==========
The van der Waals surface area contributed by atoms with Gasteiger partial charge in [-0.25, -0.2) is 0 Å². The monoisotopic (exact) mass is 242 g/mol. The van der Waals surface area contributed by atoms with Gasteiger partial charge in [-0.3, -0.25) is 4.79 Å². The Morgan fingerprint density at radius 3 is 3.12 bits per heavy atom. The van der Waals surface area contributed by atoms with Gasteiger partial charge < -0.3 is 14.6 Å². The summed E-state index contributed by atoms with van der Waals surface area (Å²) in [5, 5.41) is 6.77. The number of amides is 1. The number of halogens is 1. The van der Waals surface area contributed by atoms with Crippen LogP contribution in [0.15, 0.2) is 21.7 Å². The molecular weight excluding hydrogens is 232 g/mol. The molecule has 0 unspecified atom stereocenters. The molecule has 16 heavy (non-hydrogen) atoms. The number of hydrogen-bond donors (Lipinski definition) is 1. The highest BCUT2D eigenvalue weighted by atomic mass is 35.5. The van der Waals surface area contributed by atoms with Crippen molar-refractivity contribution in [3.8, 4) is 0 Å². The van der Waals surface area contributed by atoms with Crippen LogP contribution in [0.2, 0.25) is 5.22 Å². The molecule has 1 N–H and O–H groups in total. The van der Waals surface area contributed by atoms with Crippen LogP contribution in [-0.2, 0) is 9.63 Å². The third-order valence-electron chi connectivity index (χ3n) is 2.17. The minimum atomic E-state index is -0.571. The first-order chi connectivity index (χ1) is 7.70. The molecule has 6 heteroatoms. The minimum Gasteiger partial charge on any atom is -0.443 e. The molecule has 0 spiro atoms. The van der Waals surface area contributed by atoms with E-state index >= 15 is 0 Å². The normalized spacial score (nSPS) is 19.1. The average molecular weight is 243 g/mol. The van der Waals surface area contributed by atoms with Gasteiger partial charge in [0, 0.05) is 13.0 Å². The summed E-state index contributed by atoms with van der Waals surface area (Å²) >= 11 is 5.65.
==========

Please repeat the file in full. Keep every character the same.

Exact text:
The van der Waals surface area contributed by atoms with Gasteiger partial charge in [-0.25, -0.2) is 0 Å². The monoisotopic (exact) mass is 242 g/mol. The van der Waals surface area contributed by atoms with Gasteiger partial charge in [-0.3, -0.25) is 4.79 Å². The Morgan fingerprint density at radius 3 is 3.12 bits per heavy atom. The van der Waals surface area contributed by atoms with Gasteiger partial charge < -0.3 is 14.6 Å². The summed E-state index contributed by atoms with van der Waals surface area (Å²) in [5, 5.41) is 6.77. The number of amides is 1. The number of halogens is 1. The van der Waals surface area contributed by atoms with Crippen LogP contribution in [0.15, 0.2) is 21.7 Å². The molecular weight excluding hydrogens is 232 g/mol. The molecule has 0 unspecified atom stereocenters. The molecule has 16 heavy (non-hydrogen) atoms. The number of hydrogen-bond donors (Lipinski definition) is 1. The highest BCUT2D eigenvalue weighted by atomic mass is 35.5. The van der Waals surface area contributed by atoms with Crippen molar-refractivity contribution in [3.8, 4) is 0 Å². The van der Waals surface area contributed by atoms with Crippen LogP contribution in [0.2, 0.25) is 5.22 Å². The molecule has 1 N–H and O–H groups in total. The van der Waals surface area contributed by atoms with Crippen LogP contribution in [-0.2, 0) is 9.63 Å². The third-order valence-electron chi connectivity index (χ3n) is 2.17. The minimum atomic E-state index is -0.571. The first-order chi connectivity index (χ1) is 7.70. The molecule has 6 heteroatoms. The minimum Gasteiger partial charge on any atom is -0.443 e. The molecule has 0 spiro atoms. The van der Waals surface area contributed by atoms with E-state index >= 15 is 0 Å². The normalized spacial score (nSPS) is 19.1. The average molecular weight is 243 g/mol. The van der Waals surface area contributed by atoms with Gasteiger partial charge in [0, 0.05) is 13.0 Å². The summed E-state index contributed by atoms with van der Waals surface area (Å²) >= 11 is 5.65.